It’s illustrative of why empathy may be dying. Lack of understanding. Lack of tolerance for others. And I’m not talking about tolerating bad behavior or foolishness. I’m talking tolerating a gym manager who has to please a boss who may have skewed priorities. It’d be easy for me to hacked. Given my business background, I likely am more frustrated by this than the average gym member. Mostly, I feel badly for the company because I know things – their performance – could be so much better! Nothing is stopping them from being better except their own willingness to commit to it. But it’s their company and they can run it as they see fit. And that introduces another part of this that I think about…judgment.

Now before you go off thinking judgment is a bad thing consider driving your car to work. How do you determine the route you’ll take? How do you approach an intersection where the light turns yellow? What about your approach at a 4-way stop? When do you decide to get gas in your car? Do you wait until the light comes on? These are all judgments you make. You assess what’s going on and figure out how you’ll react. That’s necessary judgment.

I notice, or judge that my gym has some issues that could be easily fixed, but they’re unimportant to management. What I don’t do – again, this comes naturally easy to me – is infer that this is being done simply to make my life miserable. I don’t harshly judge the gym manager as inept. I rather doubt she is. She could easily satisfy corporate AND be a great noticer who creates a remarkable facility. And she’d likely stand out from her peers. But she’d have to deploy greater effort and concentration. She’d have to notice things she’s not necessarily rewarded by corporate to notice. She’d have to do things they clearly don’t reward. That means she’d have to be fully cooperative with corporate while being a contrarian at the same time. I realize that’s not easy. Doable, but not easy. I wish for her sake she’d find a way because I know it would make her top notch and remarkable.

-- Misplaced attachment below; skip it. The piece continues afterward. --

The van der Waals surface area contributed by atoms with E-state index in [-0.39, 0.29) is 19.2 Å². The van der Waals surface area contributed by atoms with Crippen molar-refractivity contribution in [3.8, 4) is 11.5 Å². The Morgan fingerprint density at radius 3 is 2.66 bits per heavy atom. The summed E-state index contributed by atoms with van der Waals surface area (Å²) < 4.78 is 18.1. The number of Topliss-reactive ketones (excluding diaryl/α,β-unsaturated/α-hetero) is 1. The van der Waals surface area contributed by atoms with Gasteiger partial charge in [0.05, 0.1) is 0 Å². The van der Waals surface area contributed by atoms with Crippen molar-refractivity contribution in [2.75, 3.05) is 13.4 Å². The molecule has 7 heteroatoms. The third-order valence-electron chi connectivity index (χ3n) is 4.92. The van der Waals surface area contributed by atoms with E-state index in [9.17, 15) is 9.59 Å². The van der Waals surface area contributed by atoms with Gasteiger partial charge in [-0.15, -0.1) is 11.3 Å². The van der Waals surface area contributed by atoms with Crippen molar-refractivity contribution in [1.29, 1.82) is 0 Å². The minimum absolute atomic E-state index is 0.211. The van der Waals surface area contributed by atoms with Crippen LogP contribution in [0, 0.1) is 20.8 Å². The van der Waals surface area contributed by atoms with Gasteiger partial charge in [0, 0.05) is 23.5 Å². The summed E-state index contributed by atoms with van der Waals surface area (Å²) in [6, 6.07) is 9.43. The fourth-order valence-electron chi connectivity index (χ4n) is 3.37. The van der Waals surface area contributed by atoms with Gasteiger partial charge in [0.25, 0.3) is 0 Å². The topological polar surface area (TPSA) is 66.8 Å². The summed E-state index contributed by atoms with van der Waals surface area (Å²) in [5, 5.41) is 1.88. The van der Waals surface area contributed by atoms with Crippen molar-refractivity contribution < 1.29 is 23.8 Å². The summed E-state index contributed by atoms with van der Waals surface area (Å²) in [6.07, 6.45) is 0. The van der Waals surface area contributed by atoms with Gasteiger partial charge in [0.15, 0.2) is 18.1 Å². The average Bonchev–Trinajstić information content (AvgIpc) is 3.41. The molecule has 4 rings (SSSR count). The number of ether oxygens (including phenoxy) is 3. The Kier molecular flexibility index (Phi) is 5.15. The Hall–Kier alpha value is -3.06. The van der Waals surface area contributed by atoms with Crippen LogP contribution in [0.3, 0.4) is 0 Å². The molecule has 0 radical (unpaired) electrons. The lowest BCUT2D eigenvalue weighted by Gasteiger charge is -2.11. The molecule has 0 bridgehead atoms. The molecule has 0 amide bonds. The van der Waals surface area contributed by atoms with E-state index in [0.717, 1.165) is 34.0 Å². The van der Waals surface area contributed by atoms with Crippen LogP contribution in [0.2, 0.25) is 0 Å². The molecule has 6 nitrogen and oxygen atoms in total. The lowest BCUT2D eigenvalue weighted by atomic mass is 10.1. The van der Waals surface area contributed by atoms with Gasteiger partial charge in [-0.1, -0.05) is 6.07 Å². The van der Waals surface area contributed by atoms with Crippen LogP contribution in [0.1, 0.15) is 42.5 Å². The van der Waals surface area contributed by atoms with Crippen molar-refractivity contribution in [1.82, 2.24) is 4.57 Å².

I’m talking about the kind of judgment that disrupts empathy – the judging people do when others don’t do what they want them to do, or what they think they should do. That’s what happens we “should” people. “You should (fill in the blank with whatever we’d like people to do).”

Selfishness is the culprit. Roll it all up and that’s the enemy. Selfishness. We’re entirely too focused on ourselves. And what we want. Or what we think we need. As long you fit into that by giving me what I want, then I’m good. But the second you start to roll in a way not in keeping with what’s best for me, as I see it, then I’m hacked. And you’re a bad person! Me? Well, I’m a victim of your bad behavior, poor choices and unwillingness to do what I ask. So long, Empathy. It was good considering you briefly, but you’re in my way now!